SpaceX has somewhat quietly landed a pivotal deal this week: Mission orders from the United States Air Force Space and Missile Systems Center. The orders are for two Evolved Expendable Launch Vehicle (EELV) missions, one in late 2014 to launch the Deep Space Climate Observatory satellite on a Falcon 9 rocket—like the one used on a mission to the International Space Station recently—and one in mid-2015 to launch the Space Test Program 2 mission on SpaceX's upcoming giant Falcon Heavy rocket. SpaceX notes that these are the "first EELV-class missions awarded to the company to date."
That's a bit of an understatement. A contract like this is proof positive—should you need it after the success of SpaceX's Dragon vehicle missions to the ISS—that SpaceX is the first of the new breed of private space companies that is moving into the big leagues. Because while, for good reasons, NASA's space missions scoop up glamour and media attention, many more military missions happen than you might think, each coming with a multi-million-dollar price ticket. Even the Space Shuttle itself, poster rocket of the last space generation, launched many under-the-radar payloads and was designed to have larger wings than it would otherwise have needed in order to accommodate certain launch missions for the USAF.
Both these missions will help the Falcon 9 and Falcon Heavy gain EELV certification, which means they'll join long-standing military contractors Lockheed Martin and Boeing, which have had a virtual monopoly on EELV launches since 1998. The EELV program was designed to make government space launches more reliable and cheaper, and resulted in the existing Delta IV and Atlas V rockets—the main way the U.S. gets its military satellites into orbit. To this end, SpaceX notes its "vehicles are designed for exceptional reliability, meeting the stringent U.S. Air Force requirements for the Evolved Expendable Launch Vehicle (EELV) program."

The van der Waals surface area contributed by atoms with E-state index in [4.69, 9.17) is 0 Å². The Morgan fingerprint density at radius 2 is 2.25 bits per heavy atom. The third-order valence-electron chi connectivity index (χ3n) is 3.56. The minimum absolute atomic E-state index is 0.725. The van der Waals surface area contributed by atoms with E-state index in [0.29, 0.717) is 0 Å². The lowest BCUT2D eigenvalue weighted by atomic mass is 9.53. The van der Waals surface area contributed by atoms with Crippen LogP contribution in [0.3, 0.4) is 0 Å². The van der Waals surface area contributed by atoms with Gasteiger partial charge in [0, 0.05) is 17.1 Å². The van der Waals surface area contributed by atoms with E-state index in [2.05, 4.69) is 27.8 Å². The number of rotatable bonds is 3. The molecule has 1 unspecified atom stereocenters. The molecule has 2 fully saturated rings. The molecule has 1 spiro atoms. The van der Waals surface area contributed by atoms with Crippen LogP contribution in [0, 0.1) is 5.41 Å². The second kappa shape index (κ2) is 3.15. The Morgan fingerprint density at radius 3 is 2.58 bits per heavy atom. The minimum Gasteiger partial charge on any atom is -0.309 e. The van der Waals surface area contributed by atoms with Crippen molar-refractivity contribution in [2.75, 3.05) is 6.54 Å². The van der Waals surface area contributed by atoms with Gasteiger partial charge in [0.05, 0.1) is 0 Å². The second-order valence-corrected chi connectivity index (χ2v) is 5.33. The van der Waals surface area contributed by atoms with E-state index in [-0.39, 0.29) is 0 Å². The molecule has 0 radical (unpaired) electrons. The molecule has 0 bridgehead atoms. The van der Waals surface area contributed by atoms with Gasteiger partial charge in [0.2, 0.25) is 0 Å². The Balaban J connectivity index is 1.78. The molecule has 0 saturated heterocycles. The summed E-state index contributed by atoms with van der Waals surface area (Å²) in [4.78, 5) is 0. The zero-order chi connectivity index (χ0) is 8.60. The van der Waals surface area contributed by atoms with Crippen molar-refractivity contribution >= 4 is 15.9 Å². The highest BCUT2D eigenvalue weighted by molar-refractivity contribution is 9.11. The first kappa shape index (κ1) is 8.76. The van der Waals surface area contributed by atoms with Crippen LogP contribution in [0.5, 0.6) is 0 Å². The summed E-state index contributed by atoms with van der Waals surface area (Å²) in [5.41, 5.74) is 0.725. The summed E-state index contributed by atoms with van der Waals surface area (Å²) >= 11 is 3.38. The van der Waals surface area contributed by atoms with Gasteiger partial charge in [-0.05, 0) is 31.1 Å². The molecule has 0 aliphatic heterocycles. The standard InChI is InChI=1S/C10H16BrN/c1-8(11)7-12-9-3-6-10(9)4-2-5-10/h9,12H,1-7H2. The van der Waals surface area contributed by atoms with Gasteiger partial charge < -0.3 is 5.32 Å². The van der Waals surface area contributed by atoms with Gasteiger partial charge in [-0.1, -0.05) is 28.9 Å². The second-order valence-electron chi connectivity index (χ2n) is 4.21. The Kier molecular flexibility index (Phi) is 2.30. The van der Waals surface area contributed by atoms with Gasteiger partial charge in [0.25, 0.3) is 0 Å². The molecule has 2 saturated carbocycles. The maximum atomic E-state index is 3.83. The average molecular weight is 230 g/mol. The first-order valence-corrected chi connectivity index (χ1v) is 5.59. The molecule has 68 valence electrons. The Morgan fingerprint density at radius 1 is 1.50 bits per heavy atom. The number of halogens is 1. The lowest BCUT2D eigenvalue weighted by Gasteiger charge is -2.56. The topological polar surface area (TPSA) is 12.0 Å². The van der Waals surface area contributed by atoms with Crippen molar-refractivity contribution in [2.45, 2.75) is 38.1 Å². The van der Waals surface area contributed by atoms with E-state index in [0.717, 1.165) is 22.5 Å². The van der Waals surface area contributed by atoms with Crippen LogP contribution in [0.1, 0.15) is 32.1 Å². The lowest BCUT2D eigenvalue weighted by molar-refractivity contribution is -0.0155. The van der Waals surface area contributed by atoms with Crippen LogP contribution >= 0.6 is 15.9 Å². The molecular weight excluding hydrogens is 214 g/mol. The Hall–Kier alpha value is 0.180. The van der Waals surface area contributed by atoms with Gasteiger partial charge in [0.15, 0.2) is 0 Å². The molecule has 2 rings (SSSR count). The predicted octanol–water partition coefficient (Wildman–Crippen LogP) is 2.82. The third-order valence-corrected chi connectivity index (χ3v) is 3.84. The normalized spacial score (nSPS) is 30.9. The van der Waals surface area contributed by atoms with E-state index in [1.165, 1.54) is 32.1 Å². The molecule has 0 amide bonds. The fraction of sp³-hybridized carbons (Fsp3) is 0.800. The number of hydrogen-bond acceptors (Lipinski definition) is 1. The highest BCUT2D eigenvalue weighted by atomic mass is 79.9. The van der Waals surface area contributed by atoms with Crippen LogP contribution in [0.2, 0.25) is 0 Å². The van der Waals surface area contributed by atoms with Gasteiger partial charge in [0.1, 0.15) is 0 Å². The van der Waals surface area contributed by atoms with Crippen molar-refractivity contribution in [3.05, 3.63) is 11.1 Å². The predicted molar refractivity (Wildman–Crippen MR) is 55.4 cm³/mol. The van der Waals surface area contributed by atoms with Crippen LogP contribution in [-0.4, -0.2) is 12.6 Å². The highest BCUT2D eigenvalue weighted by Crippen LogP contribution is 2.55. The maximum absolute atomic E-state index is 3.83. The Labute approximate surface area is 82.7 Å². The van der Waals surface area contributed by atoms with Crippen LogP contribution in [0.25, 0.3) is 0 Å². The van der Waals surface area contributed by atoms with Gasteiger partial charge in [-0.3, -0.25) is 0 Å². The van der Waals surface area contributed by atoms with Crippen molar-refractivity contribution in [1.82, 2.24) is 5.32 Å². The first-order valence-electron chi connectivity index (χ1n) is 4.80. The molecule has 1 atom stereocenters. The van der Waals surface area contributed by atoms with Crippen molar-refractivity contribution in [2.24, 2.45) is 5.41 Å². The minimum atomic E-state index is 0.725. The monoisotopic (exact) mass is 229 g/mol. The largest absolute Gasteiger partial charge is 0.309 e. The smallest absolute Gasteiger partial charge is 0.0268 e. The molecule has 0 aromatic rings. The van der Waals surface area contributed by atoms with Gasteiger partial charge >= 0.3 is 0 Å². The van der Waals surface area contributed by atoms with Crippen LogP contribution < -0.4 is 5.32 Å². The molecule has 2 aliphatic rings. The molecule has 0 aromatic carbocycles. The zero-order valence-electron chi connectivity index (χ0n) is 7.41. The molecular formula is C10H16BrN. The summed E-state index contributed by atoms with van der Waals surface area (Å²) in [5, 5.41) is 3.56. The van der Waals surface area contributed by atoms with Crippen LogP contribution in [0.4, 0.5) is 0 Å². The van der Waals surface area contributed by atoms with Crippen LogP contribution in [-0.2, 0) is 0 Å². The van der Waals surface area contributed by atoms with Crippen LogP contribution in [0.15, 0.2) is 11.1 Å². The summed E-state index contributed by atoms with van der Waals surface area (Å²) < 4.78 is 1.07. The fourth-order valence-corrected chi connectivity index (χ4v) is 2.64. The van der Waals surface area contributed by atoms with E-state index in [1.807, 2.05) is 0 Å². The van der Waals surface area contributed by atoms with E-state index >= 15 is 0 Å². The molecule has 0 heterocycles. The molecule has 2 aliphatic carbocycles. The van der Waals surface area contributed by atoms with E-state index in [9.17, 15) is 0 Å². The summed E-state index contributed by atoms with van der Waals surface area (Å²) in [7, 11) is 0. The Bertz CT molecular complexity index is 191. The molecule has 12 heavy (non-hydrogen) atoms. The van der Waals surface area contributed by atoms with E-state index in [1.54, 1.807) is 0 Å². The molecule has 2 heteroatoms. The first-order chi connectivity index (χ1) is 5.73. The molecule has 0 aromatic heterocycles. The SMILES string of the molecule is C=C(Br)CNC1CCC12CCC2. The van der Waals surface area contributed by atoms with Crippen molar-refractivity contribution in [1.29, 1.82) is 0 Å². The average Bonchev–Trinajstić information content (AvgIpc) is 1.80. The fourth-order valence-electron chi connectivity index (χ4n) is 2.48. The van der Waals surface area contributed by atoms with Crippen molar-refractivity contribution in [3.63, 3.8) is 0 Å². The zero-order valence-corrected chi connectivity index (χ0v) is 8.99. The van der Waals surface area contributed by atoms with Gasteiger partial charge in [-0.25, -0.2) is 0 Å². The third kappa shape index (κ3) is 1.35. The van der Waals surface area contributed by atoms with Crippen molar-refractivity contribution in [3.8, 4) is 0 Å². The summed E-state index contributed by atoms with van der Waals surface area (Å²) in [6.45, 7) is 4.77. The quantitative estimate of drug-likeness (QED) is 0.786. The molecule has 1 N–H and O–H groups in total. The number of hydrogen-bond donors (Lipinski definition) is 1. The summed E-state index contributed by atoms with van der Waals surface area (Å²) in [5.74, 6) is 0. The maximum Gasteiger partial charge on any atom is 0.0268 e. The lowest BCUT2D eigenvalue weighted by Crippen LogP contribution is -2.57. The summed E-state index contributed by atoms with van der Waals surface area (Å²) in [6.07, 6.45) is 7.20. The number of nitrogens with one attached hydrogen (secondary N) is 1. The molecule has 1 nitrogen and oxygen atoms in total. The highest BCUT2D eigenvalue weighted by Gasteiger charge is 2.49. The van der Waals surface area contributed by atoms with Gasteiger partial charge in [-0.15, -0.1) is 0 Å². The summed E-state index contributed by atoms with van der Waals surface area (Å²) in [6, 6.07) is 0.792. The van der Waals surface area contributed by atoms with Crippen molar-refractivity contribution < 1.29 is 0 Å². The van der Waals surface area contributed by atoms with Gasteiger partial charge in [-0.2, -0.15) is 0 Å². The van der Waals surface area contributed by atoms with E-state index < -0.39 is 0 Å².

It's also worth remembering that the Falcon Heavy will be the biggest rocket built privately, and also the biggest rocket built anywhere since the giant Saturn V that was keystone of the Apollo program and helped Messrs Armstrong and Aldrin make history on the Moon.
Slideshow Credits: 01 / SpaceX; 02 / NASA/Scott Andrews; 03 / Via Los Angeles Air Force Base; 04 / NASA/Kevin Hand;